Listen Live

Steve White, a defensive end who spent most of his seven-year NFL career with the Tampa Bay Buccaneers, died Tuesday after a battle with cancer. He was 48.

>> Read more trending news

White, who was born in Memphis and played college football at the University of Tennessee, posted on social media in April that he had chronic lymphocytic leukemia for eight years, ESPN reported.

White played for the Vols from 1992 to 1995. He was a sixth-round pick of the Philadelphia Eagles in 1996 but played his first six seasons in Tampa Bay. After ending his pro career with the New York Jets in 2002, White worked as a writer for SB Nation beginning in 2013, USA Today reported.

“We are saddened to hear of the passing of Steve White after his courageous battle with cancer,” the Bucs said in a statement. “Steve was an impactful and respected member of the Buccaneers’ vaunted defenses over six seasons and continued to connect with fans as part of the Tampa Bay community following his playing career.”

White played in 94 games in the NFL, registering 119 career tackles and 11.5 sacks, according to Pro Football Reference.com. In a 1999 NFC Divisional playoff win against Washington, White had seven tackles, two sacks and forced one fumble, Sports Illustrated reported.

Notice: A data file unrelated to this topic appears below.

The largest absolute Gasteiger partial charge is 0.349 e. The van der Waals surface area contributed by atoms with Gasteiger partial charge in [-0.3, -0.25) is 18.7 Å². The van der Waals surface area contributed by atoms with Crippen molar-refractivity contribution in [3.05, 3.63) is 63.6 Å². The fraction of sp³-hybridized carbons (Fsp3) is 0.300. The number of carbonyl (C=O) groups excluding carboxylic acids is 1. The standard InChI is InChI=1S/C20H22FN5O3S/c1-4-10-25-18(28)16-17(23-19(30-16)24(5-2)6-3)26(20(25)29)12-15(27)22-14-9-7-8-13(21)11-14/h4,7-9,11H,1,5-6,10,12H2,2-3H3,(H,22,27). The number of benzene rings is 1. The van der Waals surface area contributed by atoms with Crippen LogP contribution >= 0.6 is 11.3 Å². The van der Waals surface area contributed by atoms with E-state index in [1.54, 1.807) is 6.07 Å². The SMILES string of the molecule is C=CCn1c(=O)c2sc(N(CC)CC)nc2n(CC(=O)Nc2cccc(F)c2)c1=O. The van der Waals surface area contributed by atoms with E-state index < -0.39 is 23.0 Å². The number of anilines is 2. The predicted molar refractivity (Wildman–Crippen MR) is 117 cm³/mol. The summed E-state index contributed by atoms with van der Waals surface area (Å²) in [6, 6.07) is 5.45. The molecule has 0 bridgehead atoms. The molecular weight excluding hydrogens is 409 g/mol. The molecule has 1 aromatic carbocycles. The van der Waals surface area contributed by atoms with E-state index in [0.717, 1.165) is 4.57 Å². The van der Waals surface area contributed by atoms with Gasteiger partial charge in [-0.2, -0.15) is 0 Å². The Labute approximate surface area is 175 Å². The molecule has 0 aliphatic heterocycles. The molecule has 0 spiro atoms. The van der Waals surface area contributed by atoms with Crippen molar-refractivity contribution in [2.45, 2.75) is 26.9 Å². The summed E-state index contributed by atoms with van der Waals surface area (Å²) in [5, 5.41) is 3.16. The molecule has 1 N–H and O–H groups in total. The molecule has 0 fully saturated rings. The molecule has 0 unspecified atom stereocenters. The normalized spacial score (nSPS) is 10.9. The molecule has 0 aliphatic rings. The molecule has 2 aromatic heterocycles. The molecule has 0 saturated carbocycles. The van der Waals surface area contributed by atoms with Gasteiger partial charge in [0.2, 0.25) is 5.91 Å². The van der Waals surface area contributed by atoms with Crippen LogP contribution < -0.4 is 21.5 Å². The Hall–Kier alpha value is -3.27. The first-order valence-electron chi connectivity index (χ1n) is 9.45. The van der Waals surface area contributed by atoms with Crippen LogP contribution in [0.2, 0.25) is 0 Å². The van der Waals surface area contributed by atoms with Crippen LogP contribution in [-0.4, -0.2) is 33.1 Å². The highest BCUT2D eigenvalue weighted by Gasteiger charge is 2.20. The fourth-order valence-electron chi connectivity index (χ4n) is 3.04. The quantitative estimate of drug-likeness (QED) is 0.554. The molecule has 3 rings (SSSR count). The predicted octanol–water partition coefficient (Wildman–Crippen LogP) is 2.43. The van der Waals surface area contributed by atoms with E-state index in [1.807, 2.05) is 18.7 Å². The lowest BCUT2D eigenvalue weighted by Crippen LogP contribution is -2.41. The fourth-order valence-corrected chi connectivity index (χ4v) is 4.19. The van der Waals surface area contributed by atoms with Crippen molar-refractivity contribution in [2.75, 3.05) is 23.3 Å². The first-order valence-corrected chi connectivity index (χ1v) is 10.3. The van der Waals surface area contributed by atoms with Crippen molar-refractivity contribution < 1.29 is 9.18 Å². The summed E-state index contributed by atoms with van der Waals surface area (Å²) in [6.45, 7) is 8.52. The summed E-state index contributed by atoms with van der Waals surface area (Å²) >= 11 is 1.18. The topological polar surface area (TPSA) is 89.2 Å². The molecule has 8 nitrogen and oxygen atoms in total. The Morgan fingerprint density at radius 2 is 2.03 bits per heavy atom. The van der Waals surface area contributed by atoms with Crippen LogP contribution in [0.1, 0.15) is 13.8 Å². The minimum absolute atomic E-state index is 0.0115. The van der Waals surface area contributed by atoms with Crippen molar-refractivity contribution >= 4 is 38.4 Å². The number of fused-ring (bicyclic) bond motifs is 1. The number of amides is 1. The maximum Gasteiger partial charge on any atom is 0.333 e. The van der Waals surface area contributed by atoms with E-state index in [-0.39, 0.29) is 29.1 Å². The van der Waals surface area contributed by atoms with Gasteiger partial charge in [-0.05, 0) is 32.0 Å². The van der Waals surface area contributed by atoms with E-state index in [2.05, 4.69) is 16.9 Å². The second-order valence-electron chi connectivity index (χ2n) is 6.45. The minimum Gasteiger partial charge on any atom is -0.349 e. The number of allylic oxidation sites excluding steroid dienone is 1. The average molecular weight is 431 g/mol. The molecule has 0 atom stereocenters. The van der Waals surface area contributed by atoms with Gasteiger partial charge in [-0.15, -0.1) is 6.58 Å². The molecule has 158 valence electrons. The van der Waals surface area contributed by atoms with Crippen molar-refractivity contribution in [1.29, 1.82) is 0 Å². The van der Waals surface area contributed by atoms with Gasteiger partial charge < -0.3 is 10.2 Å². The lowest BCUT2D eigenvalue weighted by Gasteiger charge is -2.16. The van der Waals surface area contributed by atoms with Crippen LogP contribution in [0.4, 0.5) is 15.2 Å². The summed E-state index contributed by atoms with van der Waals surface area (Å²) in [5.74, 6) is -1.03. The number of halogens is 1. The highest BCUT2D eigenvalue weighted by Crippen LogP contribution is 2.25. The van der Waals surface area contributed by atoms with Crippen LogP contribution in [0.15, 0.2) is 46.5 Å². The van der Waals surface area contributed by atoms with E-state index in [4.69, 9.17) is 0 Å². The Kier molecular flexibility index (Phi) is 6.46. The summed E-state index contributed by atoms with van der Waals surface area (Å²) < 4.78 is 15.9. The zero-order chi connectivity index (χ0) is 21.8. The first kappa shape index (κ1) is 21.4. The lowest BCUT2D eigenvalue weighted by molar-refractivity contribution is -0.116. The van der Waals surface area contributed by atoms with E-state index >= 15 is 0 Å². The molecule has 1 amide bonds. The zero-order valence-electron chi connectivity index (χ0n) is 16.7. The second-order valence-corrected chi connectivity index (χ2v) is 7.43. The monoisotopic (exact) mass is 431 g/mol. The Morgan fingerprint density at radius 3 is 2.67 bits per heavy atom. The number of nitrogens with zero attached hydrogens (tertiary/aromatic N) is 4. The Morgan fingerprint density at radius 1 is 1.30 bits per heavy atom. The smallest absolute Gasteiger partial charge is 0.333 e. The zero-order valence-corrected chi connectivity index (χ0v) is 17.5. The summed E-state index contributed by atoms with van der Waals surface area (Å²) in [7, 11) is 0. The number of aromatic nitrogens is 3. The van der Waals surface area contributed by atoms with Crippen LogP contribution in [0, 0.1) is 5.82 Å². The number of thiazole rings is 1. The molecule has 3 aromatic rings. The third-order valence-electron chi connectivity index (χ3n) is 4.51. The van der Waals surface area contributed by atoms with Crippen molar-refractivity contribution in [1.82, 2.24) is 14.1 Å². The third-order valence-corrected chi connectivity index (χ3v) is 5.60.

White also spent a year as an assistant coach under Jim Leavitt at the University of South Florida, the Tampa Bay Times reported.

In April, White tweeted that he was checking into Moffitt Cancer Center in Tampa for a bone marrow transplant, according to the newspaper.

“I’m fortunate to have a wonderful big brother who is both a match and willing to donate, but many people aren’t as fortunate,” White wrote on social media. “Black people, in particular, are severely under-represented on bone marrow registries. All it takes is a swab and you might be able to save a life.” White shared in the tweet thread.

The University of Tennessee shared its condolences in a Facebook post on Wednesday, WATE-TV reported.

White lived in Tampa and worked as a football blogger, according to the Times.